Always ask before taking photographs of people, and respect their answer – if they say no, don’t take the photograph! Group shots such as markets or street scenes are OK, but many people do not like being photographed. I took this picture as I was walking through a market, and didn’t realise that the lady had covered her face.
Unique Suggestions: If people ask for money to have their photo taken, really it is up to you if you want to proceed. Negotiate a price before snapping the picture.
Fun Alternatives: If you promise someone a copy of the photograph you have just taken of them, make sure you really do send it to them. Many local people do not have access to photography and cameras, and this could well be one of the few, if not the only, photograph they have of themselves.
Updated Feb 7, 2007
It is a common occurrence in many Third World countries to have dual pricing for entry to tourist attractions. I am in two minds about this system.
For: To make money from the tourists, they set what is to most of us a reasonable rate. Most local people would not be able to afford this charge, so in order to attract local people, and thus teaching them about their valuable heritage, they lower the rate for Ghanaians. Fair enough.
Against: We are both seeing the same thing, why should it cost us more?
Unique Suggestions: There is nothing you can do about it, so you just have to grin and bear it.
Written Jan 8, 2007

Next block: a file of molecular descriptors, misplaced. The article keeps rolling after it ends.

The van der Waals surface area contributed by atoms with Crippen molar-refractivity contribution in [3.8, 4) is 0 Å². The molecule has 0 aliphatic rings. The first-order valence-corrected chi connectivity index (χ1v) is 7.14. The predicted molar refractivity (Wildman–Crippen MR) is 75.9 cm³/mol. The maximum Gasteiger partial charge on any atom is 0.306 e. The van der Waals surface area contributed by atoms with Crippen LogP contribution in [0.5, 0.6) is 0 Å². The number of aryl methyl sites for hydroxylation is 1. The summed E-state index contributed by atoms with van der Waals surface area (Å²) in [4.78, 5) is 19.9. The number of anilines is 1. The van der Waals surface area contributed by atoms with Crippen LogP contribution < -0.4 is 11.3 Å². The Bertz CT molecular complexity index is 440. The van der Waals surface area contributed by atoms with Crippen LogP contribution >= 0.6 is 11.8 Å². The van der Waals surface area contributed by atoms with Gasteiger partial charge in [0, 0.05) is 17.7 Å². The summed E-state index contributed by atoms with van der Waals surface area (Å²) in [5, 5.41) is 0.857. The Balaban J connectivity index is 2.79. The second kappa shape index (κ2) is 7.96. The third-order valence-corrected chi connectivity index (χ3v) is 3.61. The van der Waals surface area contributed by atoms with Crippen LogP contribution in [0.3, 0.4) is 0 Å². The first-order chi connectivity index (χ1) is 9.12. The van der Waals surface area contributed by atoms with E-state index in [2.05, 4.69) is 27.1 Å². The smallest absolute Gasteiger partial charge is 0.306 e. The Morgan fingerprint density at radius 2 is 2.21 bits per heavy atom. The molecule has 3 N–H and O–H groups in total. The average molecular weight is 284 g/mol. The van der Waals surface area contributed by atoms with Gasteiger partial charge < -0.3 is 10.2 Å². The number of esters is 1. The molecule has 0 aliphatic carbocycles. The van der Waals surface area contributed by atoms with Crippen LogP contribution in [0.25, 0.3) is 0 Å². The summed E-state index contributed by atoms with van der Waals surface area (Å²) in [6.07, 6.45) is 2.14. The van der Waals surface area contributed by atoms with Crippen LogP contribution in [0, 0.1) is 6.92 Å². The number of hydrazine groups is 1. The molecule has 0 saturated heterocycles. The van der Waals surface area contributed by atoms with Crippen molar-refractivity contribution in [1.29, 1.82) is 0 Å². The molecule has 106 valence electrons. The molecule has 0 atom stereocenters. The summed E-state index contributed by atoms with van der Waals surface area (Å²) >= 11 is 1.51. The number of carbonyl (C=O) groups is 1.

Whenever we stopped the mini buses, the local children would come running. Usually it was out of pure curiosity, but sometimes they would ask for pens, sweets or money.
Unique Suggestions: Never give to the children directly, as it encourages begging.
Fun Alternatives: If you want to help, give to a registered charity, or to a school.
Written Jan 8, 2007
Unfortunately in Accra the parents of Arab refugees or immigrants to Ghana have been grooming their children to beg aggressively from tourists. The children - some no more than 3 years of age will grab on to your leg and refuse to let go - the youngest one that we experienced cried and repeated over and over again "Dash me a 1000". When we gave him 500 cedies he was not satisfied and then grabbed on to the leg of someone else.
Solution - quite aggressively remove their hands from your leg and say "no" in no uncertain terms.
Unique Suggestions: Solution - quite aggressively remove their hands from your leg and say "no" in no uncertain terms. Also carry a few coins that you can throw at these children and throw it in the opposite direction to you
Fun Alternatives: There's no avoiding this one unless you can truly blend in with the locals. They tend to grab on to children or the elderly
Written Aug 21, 2006
Some find it very beatiful, but for me it ws a bit of a tourist trap. I've seen other places in Ghana where the rainforest was just as beatiful, where you didn't have to pay so much money just to enter it and where no other tourists were so you could really enjoy the sounds of the forest. It's very touristic and you'll be walking in a row of other tourists over the bridges.
Unique Suggestions: There are 7 bridges to cross above the rainforest. And you can take a guided tour (extra price) through the forest after the walk over the bridges. It's quite a way to get there so if you made the trip, I would recommend to do both.
Fun Alternatives: If you take the train from Kumasi to Takoradi you go straight through the rainforest, it's very beatiful so don't forget to watch out the window.
Also you can see a bit of rainforest at Kintampo falls.
Written Apr 1, 2006
Labadi Beach Hotel Accra
5 Reviews and 150 Opinions I am a frequent visitor to Ghana and this is my perhaps 12th visit to this hotel. I find it to be...